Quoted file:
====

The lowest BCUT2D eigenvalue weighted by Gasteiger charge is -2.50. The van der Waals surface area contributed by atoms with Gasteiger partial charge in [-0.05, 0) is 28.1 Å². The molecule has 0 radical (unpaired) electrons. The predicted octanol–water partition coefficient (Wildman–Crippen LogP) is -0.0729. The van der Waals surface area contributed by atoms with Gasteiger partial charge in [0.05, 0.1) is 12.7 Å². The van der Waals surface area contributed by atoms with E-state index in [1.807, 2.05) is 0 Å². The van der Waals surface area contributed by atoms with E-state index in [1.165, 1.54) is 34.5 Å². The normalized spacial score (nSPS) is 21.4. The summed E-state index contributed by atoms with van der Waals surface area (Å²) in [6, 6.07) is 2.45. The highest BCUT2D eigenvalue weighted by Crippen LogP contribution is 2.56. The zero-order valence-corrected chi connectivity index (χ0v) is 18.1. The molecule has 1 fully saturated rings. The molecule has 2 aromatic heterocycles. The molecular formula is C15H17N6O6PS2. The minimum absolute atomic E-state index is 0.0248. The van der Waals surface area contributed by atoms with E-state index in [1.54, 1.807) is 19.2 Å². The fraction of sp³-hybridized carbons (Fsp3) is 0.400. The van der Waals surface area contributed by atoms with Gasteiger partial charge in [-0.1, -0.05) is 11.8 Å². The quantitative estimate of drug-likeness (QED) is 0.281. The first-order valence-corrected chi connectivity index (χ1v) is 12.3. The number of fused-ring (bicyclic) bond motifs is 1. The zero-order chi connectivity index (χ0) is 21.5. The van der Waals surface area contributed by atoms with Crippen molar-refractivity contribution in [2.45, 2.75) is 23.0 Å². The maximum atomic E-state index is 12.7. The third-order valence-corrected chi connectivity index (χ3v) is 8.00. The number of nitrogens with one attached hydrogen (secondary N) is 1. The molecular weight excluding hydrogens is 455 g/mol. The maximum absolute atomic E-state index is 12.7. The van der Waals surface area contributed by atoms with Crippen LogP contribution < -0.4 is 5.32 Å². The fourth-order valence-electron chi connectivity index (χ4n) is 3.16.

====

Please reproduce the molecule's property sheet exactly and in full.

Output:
The lowest BCUT2D eigenvalue weighted by Gasteiger charge is -2.50. The van der Waals surface area contributed by atoms with Gasteiger partial charge in [-0.05, 0) is 28.1 Å². The molecule has 0 radical (unpaired) electrons. The predicted octanol–water partition coefficient (Wildman–Crippen LogP) is -0.0729. The van der Waals surface area contributed by atoms with Gasteiger partial charge in [0.05, 0.1) is 12.7 Å². The van der Waals surface area contributed by atoms with E-state index in [1.807, 2.05) is 0 Å². The van der Waals surface area contributed by atoms with E-state index in [1.165, 1.54) is 34.5 Å². The normalized spacial score (nSPS) is 21.4. The summed E-state index contributed by atoms with van der Waals surface area (Å²) in [6, 6.07) is 2.45. The highest BCUT2D eigenvalue weighted by Crippen LogP contribution is 2.56. The zero-order valence-corrected chi connectivity index (χ0v) is 18.1. The molecule has 1 fully saturated rings. The molecule has 2 aromatic heterocycles. The molecular formula is C15H17N6O6PS2. The minimum absolute atomic E-state index is 0.0248. The van der Waals surface area contributed by atoms with E-state index in [1.54, 1.807) is 19.2 Å². The fraction of sp³-hybridized carbons (Fsp3) is 0.400. The van der Waals surface area contributed by atoms with Gasteiger partial charge in [-0.1, -0.05) is 11.8 Å². The quantitative estimate of drug-likeness (QED) is 0.281. The first-order valence-corrected chi connectivity index (χ1v) is 12.3. The number of fused-ring (bicyclic) bond motifs is 1. The zero-order chi connectivity index (χ0) is 21.5. The van der Waals surface area contributed by atoms with Crippen molar-refractivity contribution in [2.45, 2.75) is 23.0 Å². The maximum atomic E-state index is 12.7. The third-order valence-corrected chi connectivity index (χ3v) is 8.00. The number of nitrogens with one attached hydrogen (secondary N) is 1. The molecular weight excluding hydrogens is 455 g/mol. The maximum absolute atomic E-state index is 12.7. The van der Waals surface area contributed by atoms with Crippen LogP contribution < -0.4 is 5.32 Å². The fourth-order valence-electron chi connectivity index (χ4n) is 3.16.